Zakynthos Spanish wreck excavations end for season

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The systematic underwater excavation conducted by the General Directorate of Antiquities and Cultural Heritage of a 16th century Spanish wreck off the coast of Zakynthos was completed on October 6.

Zakynthos Spanish shipwreck excavations end for season
Archaeologists stayed on Zakynthos for almost a month and were pleased to find that
 the hull was well-preserved giving people a better understanding of shipping during
the 15th-16th century [Credit: Greek Ministry of Culture]

This year’s excavation focused on the central section of the ship, at its widest point. The bracing of the east and west sides, the keelson, and the part of the mid-deck were uncovered. The ship’s frame survives to a large extent allowing the study of the transition of shipbuilding techniques during the 15th and 16th centuries.

The ship dates a little after the battle of Lepanto (Naupaktos) and is the only remaining shipwreck found in Greek waters of the Spanish navy from the reign of Philip II of Spain, as evidenced by the silver coins found on board and also the initials engraved on a handle of a pistol.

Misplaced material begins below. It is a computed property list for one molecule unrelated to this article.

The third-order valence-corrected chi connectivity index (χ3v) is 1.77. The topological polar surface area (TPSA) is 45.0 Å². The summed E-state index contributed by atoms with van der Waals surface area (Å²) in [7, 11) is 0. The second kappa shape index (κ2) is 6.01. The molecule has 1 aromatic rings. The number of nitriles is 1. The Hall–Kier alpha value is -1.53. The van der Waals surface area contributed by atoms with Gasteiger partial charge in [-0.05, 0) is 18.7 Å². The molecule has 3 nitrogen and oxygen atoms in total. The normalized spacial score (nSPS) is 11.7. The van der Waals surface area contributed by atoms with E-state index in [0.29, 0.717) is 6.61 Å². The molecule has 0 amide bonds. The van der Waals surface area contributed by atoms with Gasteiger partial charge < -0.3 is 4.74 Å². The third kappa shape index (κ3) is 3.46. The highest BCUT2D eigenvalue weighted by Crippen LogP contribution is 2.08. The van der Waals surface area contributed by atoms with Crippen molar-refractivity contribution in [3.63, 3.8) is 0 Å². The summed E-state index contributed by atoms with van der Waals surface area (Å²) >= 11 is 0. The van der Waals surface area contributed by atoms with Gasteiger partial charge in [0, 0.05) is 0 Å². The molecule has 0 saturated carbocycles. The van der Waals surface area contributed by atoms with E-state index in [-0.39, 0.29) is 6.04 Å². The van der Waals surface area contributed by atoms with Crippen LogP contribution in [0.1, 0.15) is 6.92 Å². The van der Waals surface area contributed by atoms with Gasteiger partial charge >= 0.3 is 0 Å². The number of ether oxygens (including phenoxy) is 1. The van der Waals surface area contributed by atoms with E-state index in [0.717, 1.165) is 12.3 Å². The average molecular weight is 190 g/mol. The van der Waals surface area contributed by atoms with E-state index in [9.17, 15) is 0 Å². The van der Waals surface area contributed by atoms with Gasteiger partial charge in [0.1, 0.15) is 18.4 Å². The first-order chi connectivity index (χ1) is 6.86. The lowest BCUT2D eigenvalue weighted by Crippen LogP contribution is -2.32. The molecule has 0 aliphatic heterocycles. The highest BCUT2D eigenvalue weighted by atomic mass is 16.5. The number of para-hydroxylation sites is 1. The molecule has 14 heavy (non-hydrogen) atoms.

Zakynthos Spanish shipwreck excavations end for season
Findings from the wreck include structural elements and ship
equipment used by

 seamen in their daily lives [Credit: Greek Ministry of
Culture]

Apart from the structural elements of the ship (keel, skeleton, braces, etc) the rest of the findings are pieces of the ship’s equipment, as well as everyday objects like plates and chinaware, and a great number of hazelnuts that are still remarkably preserved.

Given that the lifting, maintenance and exhibition of wooden shipwrecks are not always financially feasible, UNESCO has requested the ‘in situ’ protection and management of shipwrecks.

A pilot method of 3D profiling for a 3D rendering of the seabed was also applied to the wreck.

Source: Greek Ministry of Culture [October 20, 2014]

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